Trees 20–30 m tall, to 2m dbh or more, evergreen; forms a shrub in adverse conditions. Bark buff brown to dark gray, deeply fissured, forming small, rectangular scales. Young shoots with prominent reddish stellate hairs, glabrescent, becoming dark green, lenticellate; lenticels narrowly rounded. Petiole 2–6 mm, brown tomentose and with stellate hairs, glabrescent; leaf blade elliptic to narrowly so, 5–12 × 3–6.5 cm, abaxially with brown stellate hairs and scurfy powder, adaxially glabrescent or sparsely with stellate hairs, base shallowly cordate or auriculate to rounded, margin entire or (especially on young trees or shoots) with spiniform teeth, apex obtuse, rarely pointed; secondary veins 8–14 on each side of midvein; tertiary veins usually abaxially obscured by indumentum. Young leaves in dense rosettes; leaves emerge with tomentum on both sides, sparse above. Infructescence with 1 or 2 cupules, 2–7 cm, glabrous. Cupule shallowly bowl-shaped to discoid, 5–8 mm × 1.5–2.5 cm, at maturity inside wall usually in contact with nut only in region of scar, inside with a thick pale grayish brown indumentum; scales appressed, lanceolate, 2–3 mm, grayish pubescent, apex brown, rounded or acute. Nut purple-brown or blackish brown, subglobose, 1–2.5 cm long × 1.2–3 cm in diameter, glabrous or apex glabrescent; stalk 1–4 cm long; scar c. 6 mm in diameter, flat or slightly raised; stylopodium c. 1 mm in diameter. Acorns ripen in second year. (Huang et al.1999; le Hardÿ de Beaulieu & Lamant 2010).
Distribution Afghanistan Bhutan Myanmar China S Xizang (Tibet) India Himachal Pradesh Nepal Pakistan Thailand
Habitat Montane forests; 2600–4000 m asl, in association with Abies gamblei, A. pindrow, Juniperus squamata, Rhododendron arboreum, R. lepidotum, R. campanulatum, Ilex dipyrena, Viburnum cotinifolium, Taxus sp., Euonymus fimbriatus, Rhamnus purpureus, Meliosma dilleniifolia, and sometimes Tsuga dumosa and Cupressus torulosa.
USDA Hardiness Zone 8
Conservation status Least concern (LC)
Quercus semecarpifolia grows in mountain climates (preferring north-facing slopes), where snow is more frequent than rain. It is often found at the treeline, except in places where it is replaced by Betula utilis. It grows both on rich, deep soils above limestone bedrock, and on poor, rocky terrain on ridges and steep slopes. It appears to tolerate acidic soils. Like Q. floribunda, its powerful roots make it resistant to wind, though its branches sometimes break under the weight of snow. Worth noting is the ornamental value of the golden catkins in spring, 6–12 cm long. The evergreen foliage, forming rosettes when young and with rust-coloured undersides, make this one of the most beautiful Asian oaks.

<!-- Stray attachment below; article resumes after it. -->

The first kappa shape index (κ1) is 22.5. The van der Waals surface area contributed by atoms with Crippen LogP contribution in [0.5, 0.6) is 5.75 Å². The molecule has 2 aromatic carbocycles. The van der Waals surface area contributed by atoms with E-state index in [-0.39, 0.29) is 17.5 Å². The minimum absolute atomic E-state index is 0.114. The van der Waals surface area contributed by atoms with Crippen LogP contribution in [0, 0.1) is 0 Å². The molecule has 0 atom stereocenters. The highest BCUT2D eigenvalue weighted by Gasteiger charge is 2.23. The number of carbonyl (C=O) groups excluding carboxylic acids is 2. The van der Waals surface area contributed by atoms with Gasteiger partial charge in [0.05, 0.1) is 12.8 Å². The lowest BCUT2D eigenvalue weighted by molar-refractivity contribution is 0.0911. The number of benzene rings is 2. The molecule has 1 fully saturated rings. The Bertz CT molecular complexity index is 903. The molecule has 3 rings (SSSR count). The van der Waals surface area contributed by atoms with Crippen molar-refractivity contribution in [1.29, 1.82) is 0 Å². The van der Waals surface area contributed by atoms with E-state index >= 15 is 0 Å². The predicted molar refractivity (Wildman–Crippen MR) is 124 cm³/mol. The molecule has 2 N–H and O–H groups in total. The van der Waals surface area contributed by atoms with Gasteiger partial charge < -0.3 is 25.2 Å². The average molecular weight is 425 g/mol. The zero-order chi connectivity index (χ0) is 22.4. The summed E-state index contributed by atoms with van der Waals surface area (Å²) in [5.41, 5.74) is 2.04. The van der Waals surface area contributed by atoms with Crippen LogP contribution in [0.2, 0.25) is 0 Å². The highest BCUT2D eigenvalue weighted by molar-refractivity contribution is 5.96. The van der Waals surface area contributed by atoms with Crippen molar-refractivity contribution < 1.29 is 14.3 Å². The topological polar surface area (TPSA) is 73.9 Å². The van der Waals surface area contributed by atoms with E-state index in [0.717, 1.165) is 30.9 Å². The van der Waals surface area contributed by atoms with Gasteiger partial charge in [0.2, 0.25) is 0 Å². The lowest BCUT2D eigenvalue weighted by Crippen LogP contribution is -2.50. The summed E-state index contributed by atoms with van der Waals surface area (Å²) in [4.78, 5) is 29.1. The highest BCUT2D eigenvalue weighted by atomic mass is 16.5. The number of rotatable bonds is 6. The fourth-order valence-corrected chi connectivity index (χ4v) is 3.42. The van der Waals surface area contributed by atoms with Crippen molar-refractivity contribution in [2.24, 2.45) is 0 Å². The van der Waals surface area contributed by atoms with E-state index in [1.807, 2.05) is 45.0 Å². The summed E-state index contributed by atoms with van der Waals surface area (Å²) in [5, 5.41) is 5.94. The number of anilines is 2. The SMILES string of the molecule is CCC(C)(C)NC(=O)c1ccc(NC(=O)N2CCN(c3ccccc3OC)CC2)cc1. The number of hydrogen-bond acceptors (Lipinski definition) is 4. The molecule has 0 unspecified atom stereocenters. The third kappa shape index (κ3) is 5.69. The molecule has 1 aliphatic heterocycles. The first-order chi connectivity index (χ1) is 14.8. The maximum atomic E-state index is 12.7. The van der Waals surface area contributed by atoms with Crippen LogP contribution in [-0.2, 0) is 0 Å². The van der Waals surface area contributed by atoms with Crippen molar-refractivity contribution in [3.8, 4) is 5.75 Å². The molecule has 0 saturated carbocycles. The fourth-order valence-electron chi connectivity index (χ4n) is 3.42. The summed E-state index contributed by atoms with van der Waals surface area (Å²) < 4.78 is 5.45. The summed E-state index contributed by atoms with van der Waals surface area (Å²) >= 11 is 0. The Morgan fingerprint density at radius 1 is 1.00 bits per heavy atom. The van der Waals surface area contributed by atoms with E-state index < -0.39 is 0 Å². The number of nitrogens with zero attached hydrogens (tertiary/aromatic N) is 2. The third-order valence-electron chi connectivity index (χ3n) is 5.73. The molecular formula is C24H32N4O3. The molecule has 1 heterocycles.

In England it appears to suffer in temperatures below –10 °C. In habitat, it is shielded from the rigours of winter by snow. It is probable that a conjunction of frigid temperatures and excessive rain causes it to fail in European gardens. Good drainage, a sunny location, and scarce winter rain should allow this species to thrive in cultivation (le Hardÿ de Beaulieu & Lamant 2010). Under natural conditions, germination takes place early in the rainy season. The nuts fall as soon as they ripen and germinate immediately, some even showing signs of germination before falling (Orwa et al. 2009).
Although described by Sir James Smith in 1814, it was probably not introduced to the UK till much later. Jovey Carlyon of Tregrehan, Cornwall, received seed from India in 1894 and three trees grown from them still stand, the tallest measuring 20 m (2014) (Chassé 2012; Tree Register 2020). In 1900, J.S. Gamble of East Liss, Hampshire, who had been a forester in India, received acorns from Chakatra in the N.W. Himalaya, from which two seedlings were raised which by 1909 were 3 and 5 m high respectively (Bean 1976). Of these one still exists in a garden on the Highfield Estate and measures 15 m × 0.85 m (2009). James Russell recorded in his notes (Yorkshire Arboretum records) ‘Harold Hillier says builders were about to fell these. He immediately obtained a preservation order and saved the remaining tree and grafted some scions of which the tree in the [Yorkshire] arboretum is one. This was cut back by the 81/82 winter but not by much and is now (1982) 6’ high. It was by pure chance that Harold happened to be driving through Liss at the critical moment. It too was badly cut by the 81/82 winter.’ The Yorkshire Arboretum specimen, perhaps the largest in northern England, was also hard-hit in the cold winter of 2010 and remained almost leafless until 2013, when it recovered and re-clad itself (J. Grimshaw pers. comm. 2021). The current UK champion is at Borde Hill, measuring 21 m × 38 cm dbh (2015) (Tree Register 2020). A tree given by Keith Rushforth is at Thenford, Northamptonshire, and three plants grown from seed collected by Christina Noble from 2150 m in Himachal Pradesh, India, in 2004 are at the Howick Arboretum. At Sir Harold Hillier Gardens it has reached 17.1 m × 49.7 cm dbh in 2020 (B. Clarke pers. comm.).
The specific epithet, often mis-spelt ‘semicarpifolia’, means ‘with leaves like Semecarpus’. In his original description, Smith remarked: ‘The aspect of the adult leaves is much like that of Semecarpus anacardium’ a species with fleshy fruits that yield a juice used as marking-ink and for decorating cloth. The name semecarpus derives from Ancient Greek σημεῖον (sēmeîon, ‘a mark’) and καρπὸν (karpon, ‘a fruit’).